07:53:49 September 6, 2003, Saturday (PDT) Source: Mark Watson's Blog
<h3>Apple does it right: video editing</h3>
I finally bought a digital video camera a few weeks ago before leaving on our vacation (a Canon ZR-50 - for $380 from digibuy.com, a good deal - it supports manual exposure and focusing, which I like). I have two cheap Macs: an iBook and an old 450 Mhz G4 tower that my Dad gave me last year when he upgraded. Both run the most excellent iMovie video editing application. My wife and I were both pleased at how simple it is to edit video using iMovie - Apple really did it right with free video editing support for Mac OS X. My Dad does high end video editing and animation and has all of the professional software packages, but for now (and the forseeable future) I think that the free iMovie will work for us. Now all we need to do is to start using the tripod when we take video :-) BTW, while I am heaping praise on Apple: even though I keep Windows 2000 and Linux servers around for various work tasks, I do almost all of my Java, Common LISP, Python, Prolog, Smalltalk, etc. programming ...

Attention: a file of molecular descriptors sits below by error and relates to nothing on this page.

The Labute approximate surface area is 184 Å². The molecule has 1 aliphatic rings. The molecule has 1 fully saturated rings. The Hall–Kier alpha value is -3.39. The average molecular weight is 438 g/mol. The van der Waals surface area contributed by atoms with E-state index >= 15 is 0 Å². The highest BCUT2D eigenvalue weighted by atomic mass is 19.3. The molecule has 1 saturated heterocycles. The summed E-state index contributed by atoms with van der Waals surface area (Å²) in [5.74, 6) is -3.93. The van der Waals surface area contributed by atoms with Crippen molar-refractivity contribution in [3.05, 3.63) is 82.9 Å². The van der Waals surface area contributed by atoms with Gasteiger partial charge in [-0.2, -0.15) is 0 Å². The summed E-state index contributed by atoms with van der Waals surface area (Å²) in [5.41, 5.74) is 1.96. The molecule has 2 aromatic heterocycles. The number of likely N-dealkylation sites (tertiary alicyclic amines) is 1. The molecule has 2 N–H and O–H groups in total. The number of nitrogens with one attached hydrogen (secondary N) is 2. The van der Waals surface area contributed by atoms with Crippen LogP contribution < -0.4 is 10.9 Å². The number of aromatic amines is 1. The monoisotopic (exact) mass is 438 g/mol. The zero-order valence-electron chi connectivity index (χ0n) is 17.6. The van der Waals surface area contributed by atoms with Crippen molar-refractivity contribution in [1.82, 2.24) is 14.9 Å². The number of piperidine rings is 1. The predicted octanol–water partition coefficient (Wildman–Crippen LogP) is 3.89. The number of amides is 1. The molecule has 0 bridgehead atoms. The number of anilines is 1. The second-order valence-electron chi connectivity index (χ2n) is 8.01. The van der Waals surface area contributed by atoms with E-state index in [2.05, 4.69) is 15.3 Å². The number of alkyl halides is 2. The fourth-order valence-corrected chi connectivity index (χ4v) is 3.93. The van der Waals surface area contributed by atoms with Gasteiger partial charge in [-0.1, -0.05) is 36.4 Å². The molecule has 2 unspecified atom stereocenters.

09:54:24 September 5, 2003, Friday (PDT) Source: Mark Watson's Blog
<h3>I am back from vacation</h3>
My wife Carol and I are back home after a great vacation. We started and ended our trip in San Diego, visiting family and helping my Mom get through her second knee replacement surgery. (She is doing fine.) We left on a one week road trip from San Diego wih our friends Tom and Cheryl. We visited Yosemite, Lake Tahoe, and a small vinyard owned by Tom's brother. All around, a great trip! It is good to be home in Sedona, but now I need to get to work on my latest Java book and re-synch with consulting work.
08:16:41 September 3, 2003, Wednesday (PDT) Source: Mark Watson's Blog